From the fifth decade onward, some measure of prostatic hypertrophy (enlargement of the prostate gland) is usually present. In some cases the gland reduces in size instead (atrophies), which is called senile atrophy.

What Causes an Enlarged Prostate?

It’s not exactly clear what the reason is behind an enlarged prostate, though the prostate continues to grow throughout a person’s life. There is some association with obesity, genetics, erectile dysfunction, type 2 diabetes and overall poor health.

When the prostate gland is enlarged and the cause is not cancer or inflammation, it is referred to as “benign prostatic hyperplasia” (BHP). But BHP can exist concurrently with other conditions such as cancer. It is important to visit your doctor or urologist to confirm your diagnosis if you suspect an enlarged prostate. Your doctor will run tests to rule out other problems. If it does turn out you have a benign prostatic hyperplasia (BHP), know that you’re not alone! About one-third of men, as well as people assigned male at birth, experience moderate to severe symptoms of BHP by age 60. About half do so by age 80.

Testing for Benign Prostatic Hyperplasia (BHP)

Your doctor may recommend several tests to identify if you have benign prostatic hyperplasia. These tests may include a digital rectal exam also known as a prostate exam, a prostate MRI scan, a urine test and a blood test (PSA). The rectal exam will confirm that your prostate is enlarged. The urine test can check for an infection that could cause inflammation. And the blood test can check for issues with your kidneys and provide early signs of prostate cancer.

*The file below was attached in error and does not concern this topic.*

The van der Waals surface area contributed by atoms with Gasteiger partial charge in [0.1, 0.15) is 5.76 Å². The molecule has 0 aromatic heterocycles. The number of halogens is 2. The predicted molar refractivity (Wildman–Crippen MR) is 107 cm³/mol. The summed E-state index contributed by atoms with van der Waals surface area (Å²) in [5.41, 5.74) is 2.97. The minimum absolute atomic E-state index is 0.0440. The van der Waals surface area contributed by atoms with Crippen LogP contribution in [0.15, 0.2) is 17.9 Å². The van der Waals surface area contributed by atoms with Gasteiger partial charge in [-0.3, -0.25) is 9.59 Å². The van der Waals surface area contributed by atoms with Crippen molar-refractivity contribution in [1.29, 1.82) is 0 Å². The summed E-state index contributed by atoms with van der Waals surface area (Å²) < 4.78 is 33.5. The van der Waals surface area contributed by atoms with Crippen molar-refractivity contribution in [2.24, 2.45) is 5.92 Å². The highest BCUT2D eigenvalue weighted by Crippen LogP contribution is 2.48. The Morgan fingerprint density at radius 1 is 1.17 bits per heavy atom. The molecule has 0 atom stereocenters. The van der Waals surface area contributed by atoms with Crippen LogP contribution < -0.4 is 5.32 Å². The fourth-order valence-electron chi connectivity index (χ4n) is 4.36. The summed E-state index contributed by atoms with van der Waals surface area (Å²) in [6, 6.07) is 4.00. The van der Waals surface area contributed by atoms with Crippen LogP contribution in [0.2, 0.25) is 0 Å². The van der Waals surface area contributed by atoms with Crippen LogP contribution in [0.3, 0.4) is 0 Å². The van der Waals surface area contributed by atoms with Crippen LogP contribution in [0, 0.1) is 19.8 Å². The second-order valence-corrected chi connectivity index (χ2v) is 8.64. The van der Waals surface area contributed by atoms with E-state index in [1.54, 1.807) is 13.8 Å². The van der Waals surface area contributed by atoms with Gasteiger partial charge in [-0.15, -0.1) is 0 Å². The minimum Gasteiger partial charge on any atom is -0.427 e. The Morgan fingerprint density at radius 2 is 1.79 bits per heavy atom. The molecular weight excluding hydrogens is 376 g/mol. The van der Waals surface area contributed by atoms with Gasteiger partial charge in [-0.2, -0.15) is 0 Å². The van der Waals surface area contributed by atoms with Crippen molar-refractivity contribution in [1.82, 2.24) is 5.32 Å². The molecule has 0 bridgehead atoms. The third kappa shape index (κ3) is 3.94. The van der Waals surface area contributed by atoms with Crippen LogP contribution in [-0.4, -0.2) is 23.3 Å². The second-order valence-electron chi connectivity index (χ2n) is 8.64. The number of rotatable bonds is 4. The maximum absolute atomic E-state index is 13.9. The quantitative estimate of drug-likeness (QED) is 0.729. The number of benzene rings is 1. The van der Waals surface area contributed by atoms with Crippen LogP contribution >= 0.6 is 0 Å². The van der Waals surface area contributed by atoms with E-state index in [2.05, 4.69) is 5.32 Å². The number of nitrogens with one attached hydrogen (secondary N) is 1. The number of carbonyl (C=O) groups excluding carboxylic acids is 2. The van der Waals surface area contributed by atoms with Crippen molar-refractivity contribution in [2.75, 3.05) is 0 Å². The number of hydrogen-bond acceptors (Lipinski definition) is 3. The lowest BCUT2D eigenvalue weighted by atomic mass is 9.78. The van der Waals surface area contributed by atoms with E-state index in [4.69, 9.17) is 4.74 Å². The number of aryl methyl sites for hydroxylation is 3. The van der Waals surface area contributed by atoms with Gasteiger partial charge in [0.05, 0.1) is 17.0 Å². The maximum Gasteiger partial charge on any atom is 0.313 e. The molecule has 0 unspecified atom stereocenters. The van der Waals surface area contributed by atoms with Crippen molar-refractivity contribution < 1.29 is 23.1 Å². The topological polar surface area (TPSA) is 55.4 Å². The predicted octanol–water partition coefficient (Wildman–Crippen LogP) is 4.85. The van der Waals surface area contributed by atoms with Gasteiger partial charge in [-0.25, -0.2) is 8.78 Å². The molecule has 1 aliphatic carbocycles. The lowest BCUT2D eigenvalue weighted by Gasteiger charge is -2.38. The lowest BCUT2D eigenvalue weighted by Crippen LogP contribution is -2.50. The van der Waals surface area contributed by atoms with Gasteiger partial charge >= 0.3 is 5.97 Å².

Your doctor will also ask you about any symptoms you are experiencing. Symptoms of BHP may include:

  • A weak or interrupted urinary stream
  • Sudden urgency to urinate
  • Frequent urination
  • Inability to completely empty the bladder during urination
  • Trouble initiating urine flow even when bladder feels full
  • Intermittency: the need to stop and start several times when passing urine
  • Nocturia: the need to wake up at night more than two times to pass urine

Reasons to visit the doctor

If you suspect your prostate is enlarged, make an appointment with your doctor right away.